Nor did they select an inside linebacker.
And they didn’t trade out of the round.
In a first-round shocker, the Packers selected Arizona State safety Damarious Randall – who will be moved to cornerback.
“We felt fortunate that we were able to draft Damarious Randall that late,” Packers general manager Ted Thompson said afterward. “A lot of names have to come off and that’s a hard thing to go through, but we’re glad to be where we are.”
Randall, who measured in at 5-foot-10 7/8 and 196 pounds, took a winding road to Thursday’s first round. He tried following in his brothers’ baseball footsteps.
“I had a brother that was drafted back in ’06 to the Royals, a brother back in ’99 played for the Cincinnati Reds, and my dad is actually still playing in an adult men’s league now,” Randall said in a conference call. “So, it was just kind of like a baseball type family.”
To get his baseball career rolling, Randall enrolled at Butler Community College, a junior college powerhouse located in El Dorado, Kan., to play shortstop. An injured shoulder, however, forced Randall to reconsider his athletic options. He transferred to Mesa (Ariz.) Community College, where he was an All-American cornerback with nine interceptions, a 28.2-yard average on kickoff returns, an 18.4-yard average on punt returns and five total touchdowns (two receiving, two punt returns, one interception return). That got him to Arizona State, where he was a two-year starter at safety. He had three interceptions in each of the seasons. As a senior, he earned third-team All-American honors from the NFL Draft Report, which is headed by the NFL’s head scout, Packer Report contributor Dave-Te’ Thomas. He became the first ASU safety in more than a decade to top 100 tackles (106), with his 87 solo tackles ranking fourth in school history.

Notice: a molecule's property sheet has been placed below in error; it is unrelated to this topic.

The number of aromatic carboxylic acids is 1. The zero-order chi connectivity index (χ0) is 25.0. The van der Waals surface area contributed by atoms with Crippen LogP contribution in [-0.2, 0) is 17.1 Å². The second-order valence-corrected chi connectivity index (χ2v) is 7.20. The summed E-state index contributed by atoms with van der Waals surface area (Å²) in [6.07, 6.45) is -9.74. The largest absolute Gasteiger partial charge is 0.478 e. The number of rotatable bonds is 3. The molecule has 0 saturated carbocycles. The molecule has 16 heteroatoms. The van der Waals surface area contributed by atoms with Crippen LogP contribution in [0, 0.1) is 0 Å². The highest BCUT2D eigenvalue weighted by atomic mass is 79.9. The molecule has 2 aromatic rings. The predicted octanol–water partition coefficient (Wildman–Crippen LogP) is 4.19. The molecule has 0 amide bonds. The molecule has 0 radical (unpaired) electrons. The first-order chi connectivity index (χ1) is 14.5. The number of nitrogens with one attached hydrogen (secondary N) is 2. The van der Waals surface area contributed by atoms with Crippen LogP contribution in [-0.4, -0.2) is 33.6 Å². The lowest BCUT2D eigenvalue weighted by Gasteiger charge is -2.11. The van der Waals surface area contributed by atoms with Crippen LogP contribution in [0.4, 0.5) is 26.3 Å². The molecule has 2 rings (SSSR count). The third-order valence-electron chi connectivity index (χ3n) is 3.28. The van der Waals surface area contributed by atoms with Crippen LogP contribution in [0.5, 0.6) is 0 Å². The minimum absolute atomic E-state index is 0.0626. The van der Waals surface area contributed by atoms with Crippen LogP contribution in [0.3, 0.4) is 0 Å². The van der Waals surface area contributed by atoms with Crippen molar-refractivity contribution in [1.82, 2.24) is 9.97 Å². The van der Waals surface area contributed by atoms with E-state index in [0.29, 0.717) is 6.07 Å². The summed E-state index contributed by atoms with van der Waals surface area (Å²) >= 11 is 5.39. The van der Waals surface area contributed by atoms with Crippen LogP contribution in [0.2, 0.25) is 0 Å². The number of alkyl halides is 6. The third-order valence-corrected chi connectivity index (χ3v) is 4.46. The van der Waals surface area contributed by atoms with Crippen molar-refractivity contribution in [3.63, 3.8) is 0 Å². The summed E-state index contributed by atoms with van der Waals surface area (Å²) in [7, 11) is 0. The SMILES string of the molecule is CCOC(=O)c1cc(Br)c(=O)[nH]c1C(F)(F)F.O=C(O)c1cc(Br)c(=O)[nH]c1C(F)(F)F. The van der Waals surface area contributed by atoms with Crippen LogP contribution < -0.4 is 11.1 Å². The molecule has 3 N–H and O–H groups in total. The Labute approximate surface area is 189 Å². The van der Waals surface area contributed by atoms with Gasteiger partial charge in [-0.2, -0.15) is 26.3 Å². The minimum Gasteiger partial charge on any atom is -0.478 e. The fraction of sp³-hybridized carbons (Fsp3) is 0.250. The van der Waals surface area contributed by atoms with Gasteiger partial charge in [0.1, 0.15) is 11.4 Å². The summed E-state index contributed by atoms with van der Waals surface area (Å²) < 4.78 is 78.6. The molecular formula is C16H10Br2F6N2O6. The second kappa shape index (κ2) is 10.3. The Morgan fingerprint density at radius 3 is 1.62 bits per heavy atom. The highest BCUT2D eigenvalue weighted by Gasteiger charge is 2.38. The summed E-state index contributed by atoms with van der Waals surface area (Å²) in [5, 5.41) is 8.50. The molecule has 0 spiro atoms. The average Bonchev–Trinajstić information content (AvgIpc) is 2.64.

“If I didn’t hurt my shoulder, where am I today? I really couldn’t tell you. I really don’t even know,” Randall said.
Where it will get him in Green Bay is a move to cornerback. He had a formal interview with the Packers at the Scouting Combine, he said at the time, but thought he had fallen off the team’s radar after that.
“We think he’s a very versatile player,” Thompson said. “We’ll probably line him up as a corner. But in Dom’s system, those defensive backs are all over the place. It’s hard to keep up with who’s playing what.”
According to Randall, “probably 12 teams” considered him a cornerback while “seven or eight” liked him better at safety. Even at safety, he played plenty of man coverage in the Sun Devils’ blitz-heavy scheme.
“I was coming in as a corner,” Randall said. “Me, coach (Todd) Graham and the coaching staff sat down and was like, ‘We need you at safety because we have some corners that could hold their own out there and we just do not have a safety.’ So they just asked me to play that role and I would do whatever I can to help the team win.”
It was an out-of-left-field choice by Thompson, who had no need for a safety with highly paid veteran Morgan Burnett, 2014 first-rounder HaHa Clinton-Dix and pricy backup Sean Richardson. Eric Rowe, who starred at cornerback at Utah after moving from safety, was still on the board. Also on the board were Texas defensive lineman Malcom Brown, a potential three-down defender, and all of the inside linebacker prospects.
Instead, Thompson took Randall, who will work behind Sam Shields, Casey Hayward and Micah Hyde while challenging Demetri Goodson for the fourth cornerback. Randall was an electric punt and kickoff returner at Mesa, so could be in the mix there as the Packers try to upgrade their woeful special teams.